1. Repressing anger is associated with heart disease

Studies have shown that by repressing anger, you are putting a great deal of stress onto your heart. One study found that people who were prone to repressing anger were at twice the risk of contracting coronary heart disease than those who were calm.

The answer is clear, in order to protect your heart, you should identify your feelings of anger and address them before you start to suppress them. Dealing with anger in a constructive way is not only healthier for your psychological welfare, but for your physical wellbeing also.

2. You are more likely to be at risk of a stroke

If you constantly repress your feelings of anger, then you lash out in a much more aggressive manner, you are three times more likely to have a stroke than those who do not suppress theirs. If you already have a brain aneurysm, there is a six times higher risk of rupturing this aneurysm after an angry outburst. In order to cope with feelings of anger that are then repressed, research suggests identifying triggers that prompt the anger and then address them with a different response.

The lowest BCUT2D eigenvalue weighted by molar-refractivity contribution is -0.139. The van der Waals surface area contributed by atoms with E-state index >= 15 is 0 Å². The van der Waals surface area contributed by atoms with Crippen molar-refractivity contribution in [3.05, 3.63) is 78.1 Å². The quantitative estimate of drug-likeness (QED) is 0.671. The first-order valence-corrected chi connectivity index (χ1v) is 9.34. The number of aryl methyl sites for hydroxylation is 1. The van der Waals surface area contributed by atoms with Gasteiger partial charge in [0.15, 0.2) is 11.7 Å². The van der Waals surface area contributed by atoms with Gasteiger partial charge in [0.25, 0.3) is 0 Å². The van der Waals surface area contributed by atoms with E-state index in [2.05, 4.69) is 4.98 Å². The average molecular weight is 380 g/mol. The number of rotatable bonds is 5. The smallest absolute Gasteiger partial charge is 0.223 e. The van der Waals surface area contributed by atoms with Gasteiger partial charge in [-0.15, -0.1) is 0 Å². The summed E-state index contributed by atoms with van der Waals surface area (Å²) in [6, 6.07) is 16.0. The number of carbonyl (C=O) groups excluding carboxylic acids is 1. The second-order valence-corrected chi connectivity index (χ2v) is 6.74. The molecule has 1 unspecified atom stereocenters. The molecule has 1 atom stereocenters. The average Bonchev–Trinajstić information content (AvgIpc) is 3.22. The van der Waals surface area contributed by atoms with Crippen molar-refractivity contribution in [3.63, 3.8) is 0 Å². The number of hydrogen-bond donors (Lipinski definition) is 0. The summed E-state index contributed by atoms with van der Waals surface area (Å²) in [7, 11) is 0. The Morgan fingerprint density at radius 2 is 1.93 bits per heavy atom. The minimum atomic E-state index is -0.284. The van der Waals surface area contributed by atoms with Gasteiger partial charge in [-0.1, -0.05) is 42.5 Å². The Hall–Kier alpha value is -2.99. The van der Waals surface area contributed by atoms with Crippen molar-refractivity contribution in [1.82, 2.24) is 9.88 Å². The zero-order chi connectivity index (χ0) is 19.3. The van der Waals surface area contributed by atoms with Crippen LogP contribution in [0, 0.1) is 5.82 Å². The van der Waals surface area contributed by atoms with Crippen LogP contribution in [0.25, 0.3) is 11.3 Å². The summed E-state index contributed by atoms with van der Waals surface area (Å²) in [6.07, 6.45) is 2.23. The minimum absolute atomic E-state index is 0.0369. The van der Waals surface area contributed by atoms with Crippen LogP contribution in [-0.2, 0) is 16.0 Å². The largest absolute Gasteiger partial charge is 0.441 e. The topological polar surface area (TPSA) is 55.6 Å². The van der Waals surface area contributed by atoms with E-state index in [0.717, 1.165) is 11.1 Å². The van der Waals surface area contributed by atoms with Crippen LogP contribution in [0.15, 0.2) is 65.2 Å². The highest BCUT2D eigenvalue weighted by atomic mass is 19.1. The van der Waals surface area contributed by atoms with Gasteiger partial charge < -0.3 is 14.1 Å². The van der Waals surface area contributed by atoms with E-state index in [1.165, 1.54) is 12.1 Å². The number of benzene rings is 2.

3. Repressed Anger is linked to depression

Known as passive anger, where people think about their anger but do nothing about it, is linked to depression. Many studies have linked repressed anger to depression but all is not lost. Getting up and out and about relieves depression, no matter what the cause and this is true of repressed anger. Choose an activity that occupies your mind or one that soothes and relaxes you, and the anger will naturally dissipate.

4. It can weaken your immune system

Do you find that you are constantly sick all the time? Do you tend to repress your feelings, in particular, your anger? Research shows that those who habitually repress their feelings of anger are more likely to get sick.

In one study, even healthy people who had only recalled an angry incident had a six hour drop in the body’s natural antibodies – immunoglobulin. This is the body’s first line of defence when it comes to the immune system.